World peace is the obvious yet most complex solution for remedying this category’s contribution. Damage to infrastructure caught in the crossfire is resource-intensive and expensive to repair. Keeping conflict outside of major cities would be more ideal, although standardizing this is hardly feasible. However, militaries can also reduce vehicle fuel usage and use more energy-efficient technologies.

3. Meteorites

Most people are lucky to avoid seeing a meteorite strike the planet. Meteorites of various sizes hit Earth around 17,000 times yearly, and that frequency impacts the atmosphere. When a meteorite makes its home in its new impact site, it melts and releases carbon dioxide. Other chemical reactions of its impact cause anything from acid rain to forest fires. These side effects indisputably influence wildlife and habitats, altering temperatures and damaging the air.

4. Shopping Returns

Supply chains and manufacturing have a considerable impact on the planet. Unfortunately, there is not as much focus on Scope 3 emissions as Scopes 1 and 2. What customers do with the products they receive matters — especially if they return to the manufacturer and retailer anyway.

Hyperconsumerism has made more packages hit doorsteps than ever before. This means there are more returns. When you consider transportation, packaging, and more, there are a lot of unnecessary detractors on the atmosphere. Here are some unfortunate stats about the impacts:

  • The equivalent of €6 billion of returns ends up in landfill.
  • Returning an item costs the original company 59% of the cost of the item.
  • The waste emits around 27 million tons of carbon emissions.

The best way to circumvent this is through data collection and action. Analytics will demonstrate how to cut emissions in the most impactful ways. Additionally, companies can mitigate returns by having stricter return policies and posting more accurate product images.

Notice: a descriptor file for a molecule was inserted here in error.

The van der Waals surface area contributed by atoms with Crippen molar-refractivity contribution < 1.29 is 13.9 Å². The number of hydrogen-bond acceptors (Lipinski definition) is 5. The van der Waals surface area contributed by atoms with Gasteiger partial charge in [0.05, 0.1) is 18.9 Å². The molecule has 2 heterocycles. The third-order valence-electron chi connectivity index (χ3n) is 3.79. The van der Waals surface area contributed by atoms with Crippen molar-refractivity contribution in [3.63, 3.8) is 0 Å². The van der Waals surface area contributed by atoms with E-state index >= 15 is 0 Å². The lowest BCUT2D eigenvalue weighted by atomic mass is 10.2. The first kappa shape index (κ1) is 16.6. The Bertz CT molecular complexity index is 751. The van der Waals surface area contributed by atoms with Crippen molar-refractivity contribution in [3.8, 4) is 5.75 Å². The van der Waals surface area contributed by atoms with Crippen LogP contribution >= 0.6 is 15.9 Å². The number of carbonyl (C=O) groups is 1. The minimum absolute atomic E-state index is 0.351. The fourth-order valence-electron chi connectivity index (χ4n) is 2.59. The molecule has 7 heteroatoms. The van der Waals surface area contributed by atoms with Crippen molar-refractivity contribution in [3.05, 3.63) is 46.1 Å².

concrete blocks with a shovel and dirt

5. Cement

Yes, one of the most prominent ingredients in concrete makes a destructive footprint. Considering how much the world relies upon concrete, you can quickly contextualize how it accounts for anywhere between 4-8% of emissions worldwide. This varies depending on how individual manufacturers operate, but traditional processing requires high temperatures and environmental exploitation.

Experts are experimenting with making an alternative to concrete that would act as a carbon sink. This is necessary, especially considering how much energy producing concrete makes. Enhancing its material composition could make it one of the most eco-friendly building materials if appropriately curated. 

The Biggest Contributors to Climate Change for Progress

There are plenty of other sneaky climate change villains, such as coffee farming and cow burps. Narrowing down other significant contributors helps with progress because recognizing the size of the world’s largest issues can feel daunting. It may feel so overwhelming that humans may not work toward green transportation or infrastructure at all — the number is too hard to change. 

However, when we peel apart the curtain to reveal more targeted initiatives, it becomes more feasible for experts to direct their energy. Eventually, every aspect of the planet will choose the planet first, helping it instead of harming it.

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About the author

Steve Russell

Steve is the Managing Editor of and regularly contributes articles related to wildlife, biodiversity, and recycling. His passions include wildlife photography and bird watching.